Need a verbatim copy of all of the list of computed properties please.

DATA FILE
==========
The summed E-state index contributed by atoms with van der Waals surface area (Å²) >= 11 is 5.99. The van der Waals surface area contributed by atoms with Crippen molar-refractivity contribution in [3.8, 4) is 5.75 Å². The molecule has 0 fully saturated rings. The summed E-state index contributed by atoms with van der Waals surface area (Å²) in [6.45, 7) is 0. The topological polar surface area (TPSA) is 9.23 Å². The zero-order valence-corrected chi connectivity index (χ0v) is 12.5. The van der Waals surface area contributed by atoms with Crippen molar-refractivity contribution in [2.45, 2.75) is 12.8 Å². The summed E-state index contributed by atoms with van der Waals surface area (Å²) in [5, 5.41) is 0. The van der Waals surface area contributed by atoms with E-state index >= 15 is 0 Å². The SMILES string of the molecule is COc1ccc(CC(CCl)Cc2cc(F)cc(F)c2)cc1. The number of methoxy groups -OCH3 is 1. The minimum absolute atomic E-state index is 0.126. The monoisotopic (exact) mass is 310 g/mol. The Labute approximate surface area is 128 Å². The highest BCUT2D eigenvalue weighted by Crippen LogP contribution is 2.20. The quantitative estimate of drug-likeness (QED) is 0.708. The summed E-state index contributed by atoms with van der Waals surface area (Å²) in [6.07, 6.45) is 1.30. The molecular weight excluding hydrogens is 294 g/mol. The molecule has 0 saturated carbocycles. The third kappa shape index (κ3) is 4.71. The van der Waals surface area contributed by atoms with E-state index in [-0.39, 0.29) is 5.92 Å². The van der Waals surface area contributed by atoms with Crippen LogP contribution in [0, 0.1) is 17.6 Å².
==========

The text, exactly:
The summed E-state index contributed by atoms with van der Waals surface area (Å²) >= 11 is 5.99. The van der Waals surface area contributed by atoms with Crippen molar-refractivity contribution in [3.8, 4) is 5.75 Å². The molecule has 0 fully saturated rings. The summed E-state index contributed by atoms with van der Waals surface area (Å²) in [6.45, 7) is 0. The topological polar surface area (TPSA) is 9.23 Å². The zero-order valence-corrected chi connectivity index (χ0v) is 12.5. The van der Waals surface area contributed by atoms with Crippen molar-refractivity contribution in [2.45, 2.75) is 12.8 Å². The summed E-state index contributed by atoms with van der Waals surface area (Å²) in [5, 5.41) is 0. The van der Waals surface area contributed by atoms with E-state index >= 15 is 0 Å². The SMILES string of the molecule is COc1ccc(CC(CCl)Cc2cc(F)cc(F)c2)cc1. The number of methoxy groups -OCH3 is 1. The minimum absolute atomic E-state index is 0.126. The monoisotopic (exact) mass is 310 g/mol. The Labute approximate surface area is 128 Å². The highest BCUT2D eigenvalue weighted by Crippen LogP contribution is 2.20. The quantitative estimate of drug-likeness (QED) is 0.708. The summed E-state index contributed by atoms with van der Waals surface area (Å²) in [6.07, 6.45) is 1.30. The molecular weight excluding hydrogens is 294 g/mol. The molecule has 0 saturated carbocycles. The third kappa shape index (κ3) is 4.71. The van der Waals surface area contributed by atoms with E-state index in [-0.39, 0.29) is 5.92 Å². The van der Waals surface area contributed by atoms with Crippen LogP contribution in [0, 0.1) is 17.6 Å².